Yes, just like #23 is a hand-waving shortcut which can be justified by more rigorous procedure sketched in #27.That's the usual short cut often used to define the square of S-matrix elements, but it's only a hand-waving shortcut. The correct way is to use true states rather than distributions (plane waves are distributions, namely momementum-eigenfunctions in position representation) for the asymptotic free states. Then there's no problem in squaring the S-matrix element and taking the weak limit to generalized momentum-eigenfunctions for the asymptotic free states. See Peskin/Schroeder for the details.

- #34

samalkhaiat

Science Advisor

- 1,721

- 1,000

There is no problem with such formal manipulations at all. The whole purpose of the Faddeev-Popov procedure is to introduce the correct integration measure,Can somebody help me? I am studying Faddeev-Popov trick, following the Peskin and Schroeder's QFT book, but I can't understand one thing. After they inserted the Faddeev-Popov identity,

$$I = \int {{\cal D}\alpha \left( x \right)\delta \left( {G\left( {{A^\alpha }} \right)} \right)\det \left( {\frac{{\delta G\left( {{A^\alpha }} \right)}}{{\delta \alpha }}} \right)}$$

they exchanged the order of integration, but to my knowledge, since it includes delta function, there's no guarantee to exchange the order. Where can I find the reasoning for this?

[Mentor's note: This text had been edited to fix the Latex formatting. everyone is reminded that there's section explaining how to make Latex work with the Physics Forums software on our help page: https://www.physicsforums.com/help/] [Broken]

[tex]\Delta[A] = \det \left| \frac{\delta G}{\delta \theta}\right|_{G = 0} ,[/tex]

into the path integral so that we can factor out the infinite group volume [itex]\int \mathcal{D} g(\theta)[/itex] which causes the infinite over-counting, i.e. summing over equivalent gauge field configurations. Plus, in actual calculations, you never need to interchange the order of integrations because once you choose the gauge-fixing surface [itex]G^{a}[A] = 0[/itex] so that it intersects every group-orbit exactly once, all pieces of the integrand will become independent of the group coordinates [itex]\theta^{a}(x)[/itex], and you can safely pull out the group volume [itex]\int \mathcal{D} g(\theta)[/itex]. For example in the covariant gauge [itex]G^{a} = \partial^{\mu}A^{a}_{\mu}[/itex], the path integral becomes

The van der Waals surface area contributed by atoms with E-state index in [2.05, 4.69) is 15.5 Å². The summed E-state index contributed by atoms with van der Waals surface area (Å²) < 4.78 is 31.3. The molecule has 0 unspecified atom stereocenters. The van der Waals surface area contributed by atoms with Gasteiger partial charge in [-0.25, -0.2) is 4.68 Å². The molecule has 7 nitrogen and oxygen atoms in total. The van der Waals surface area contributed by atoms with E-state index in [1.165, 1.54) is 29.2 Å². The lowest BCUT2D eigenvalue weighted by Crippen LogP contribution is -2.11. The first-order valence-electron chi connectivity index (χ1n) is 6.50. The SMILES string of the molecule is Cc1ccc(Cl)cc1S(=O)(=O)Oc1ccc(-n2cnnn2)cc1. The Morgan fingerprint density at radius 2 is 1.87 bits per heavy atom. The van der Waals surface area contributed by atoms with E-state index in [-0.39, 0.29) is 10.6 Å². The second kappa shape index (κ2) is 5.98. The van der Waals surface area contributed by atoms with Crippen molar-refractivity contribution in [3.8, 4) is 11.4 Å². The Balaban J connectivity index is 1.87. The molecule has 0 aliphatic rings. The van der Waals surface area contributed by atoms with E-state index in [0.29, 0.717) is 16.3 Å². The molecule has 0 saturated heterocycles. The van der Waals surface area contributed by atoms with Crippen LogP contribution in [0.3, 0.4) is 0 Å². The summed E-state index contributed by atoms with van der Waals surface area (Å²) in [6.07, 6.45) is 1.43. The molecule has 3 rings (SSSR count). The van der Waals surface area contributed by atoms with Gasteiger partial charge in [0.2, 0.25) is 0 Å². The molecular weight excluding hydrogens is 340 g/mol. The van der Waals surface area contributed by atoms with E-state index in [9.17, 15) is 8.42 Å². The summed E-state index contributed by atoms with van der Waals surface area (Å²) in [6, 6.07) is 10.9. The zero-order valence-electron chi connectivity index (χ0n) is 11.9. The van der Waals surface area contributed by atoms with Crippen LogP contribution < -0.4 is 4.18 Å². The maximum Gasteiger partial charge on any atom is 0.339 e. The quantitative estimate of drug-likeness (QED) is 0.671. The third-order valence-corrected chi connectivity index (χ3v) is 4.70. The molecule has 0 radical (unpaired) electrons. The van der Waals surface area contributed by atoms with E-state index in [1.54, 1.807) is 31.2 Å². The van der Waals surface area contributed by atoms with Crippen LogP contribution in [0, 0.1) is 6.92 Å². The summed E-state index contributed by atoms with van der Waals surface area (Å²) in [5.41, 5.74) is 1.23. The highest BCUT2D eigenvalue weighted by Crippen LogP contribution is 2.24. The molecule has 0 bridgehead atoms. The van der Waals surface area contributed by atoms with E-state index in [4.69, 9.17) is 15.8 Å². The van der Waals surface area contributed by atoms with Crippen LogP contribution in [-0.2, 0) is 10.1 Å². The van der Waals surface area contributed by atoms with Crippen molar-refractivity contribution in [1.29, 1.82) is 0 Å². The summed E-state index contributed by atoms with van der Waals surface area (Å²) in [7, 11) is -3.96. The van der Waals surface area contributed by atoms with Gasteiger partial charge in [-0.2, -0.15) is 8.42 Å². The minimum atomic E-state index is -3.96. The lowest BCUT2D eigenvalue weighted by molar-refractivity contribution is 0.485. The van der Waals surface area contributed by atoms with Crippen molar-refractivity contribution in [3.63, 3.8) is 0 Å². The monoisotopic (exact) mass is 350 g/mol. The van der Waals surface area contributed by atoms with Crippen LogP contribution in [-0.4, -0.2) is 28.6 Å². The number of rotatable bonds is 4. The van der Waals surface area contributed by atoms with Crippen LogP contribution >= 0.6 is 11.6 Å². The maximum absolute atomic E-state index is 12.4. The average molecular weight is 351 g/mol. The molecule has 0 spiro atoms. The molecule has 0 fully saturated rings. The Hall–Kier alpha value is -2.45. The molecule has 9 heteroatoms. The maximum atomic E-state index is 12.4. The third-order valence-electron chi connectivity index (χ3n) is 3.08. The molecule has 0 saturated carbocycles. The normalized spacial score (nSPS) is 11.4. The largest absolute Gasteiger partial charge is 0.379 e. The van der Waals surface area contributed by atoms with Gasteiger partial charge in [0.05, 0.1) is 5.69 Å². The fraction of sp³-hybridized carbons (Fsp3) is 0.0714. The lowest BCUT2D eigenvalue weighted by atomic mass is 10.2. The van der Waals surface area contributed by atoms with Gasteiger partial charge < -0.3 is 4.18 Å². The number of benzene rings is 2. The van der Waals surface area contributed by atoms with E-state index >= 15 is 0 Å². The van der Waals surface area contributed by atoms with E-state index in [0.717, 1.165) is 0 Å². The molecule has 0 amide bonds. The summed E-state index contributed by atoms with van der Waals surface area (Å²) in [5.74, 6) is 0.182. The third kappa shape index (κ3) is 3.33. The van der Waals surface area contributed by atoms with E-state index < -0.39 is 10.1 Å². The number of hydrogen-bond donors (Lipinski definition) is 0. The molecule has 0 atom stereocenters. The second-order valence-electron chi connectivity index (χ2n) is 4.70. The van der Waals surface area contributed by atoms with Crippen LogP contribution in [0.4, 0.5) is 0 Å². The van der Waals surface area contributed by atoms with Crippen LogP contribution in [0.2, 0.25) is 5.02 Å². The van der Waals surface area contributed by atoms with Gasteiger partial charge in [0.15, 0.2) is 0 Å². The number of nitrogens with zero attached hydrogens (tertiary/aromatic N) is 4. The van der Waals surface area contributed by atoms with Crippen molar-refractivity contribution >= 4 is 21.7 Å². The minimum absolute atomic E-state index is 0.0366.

[tex]\int \mathcal{D}A_{\mu} \ e^{i S[A]} = \int \mathcal{D}A_{\mu} \int \mathcal{D}g(\theta) \ \prod_{x} \delta [\partial^{\mu}A_{\mu}] \det \left| \partial^{\nu}D^{ab}_{\nu}\right| \ e^{i S[A]} .[/tex] Clearly, nothing is there to prevent you from factoring out the infinite volume of the gauge group [itex]\mbox{Vol}(\mathcal{G}) = \int \mathcal{D} g[/itex]. The only important point to observe is this, your choice of gauge fixing [itex]G^{a}[A][/itex] which defines the local cross section on the principal fibre bundle (gauge slice transverse to every [itex]\mathcal{G}[/itex]-orbit)

Last edited by a moderator:

- #35

- 8

- 0

- #36

samalkhaiat

Science Advisor

- 1,721

- 1,000

Schwartz said it isOh... my... Gawd!

I'd love to see you try and make that rigorous.

So, in order to define a product of two distributions [itex]f[/itex] and [itex]g[/itex], it is necessary that they have the following properties: [itex]f[/itex] must be just as

Last edited:

- #37

samalkhaiat

Science Advisor

- 1,721

- 1,000

If I know how much you know about the subject, I might be able to explain it better for you. Feel free to ask.

- Replies
- 6

- Views
- 926

- Replies
- 14

- Views
- 1K

- Replies
- 4

- Views
- 3K

- Replies
- 1

- Views
- 13K

- Last Post

- Replies
- 8

- Views
- 3K

- Replies
- 6

- Views
- 4K

- Last Post

- Replies
- 6

- Views
- 3K

- Last Post

- Replies
- 8

- Views
- 4K

- Last Post

- Replies
- 24

- Views
- 4K

- Replies
- 19

- Views
- 6K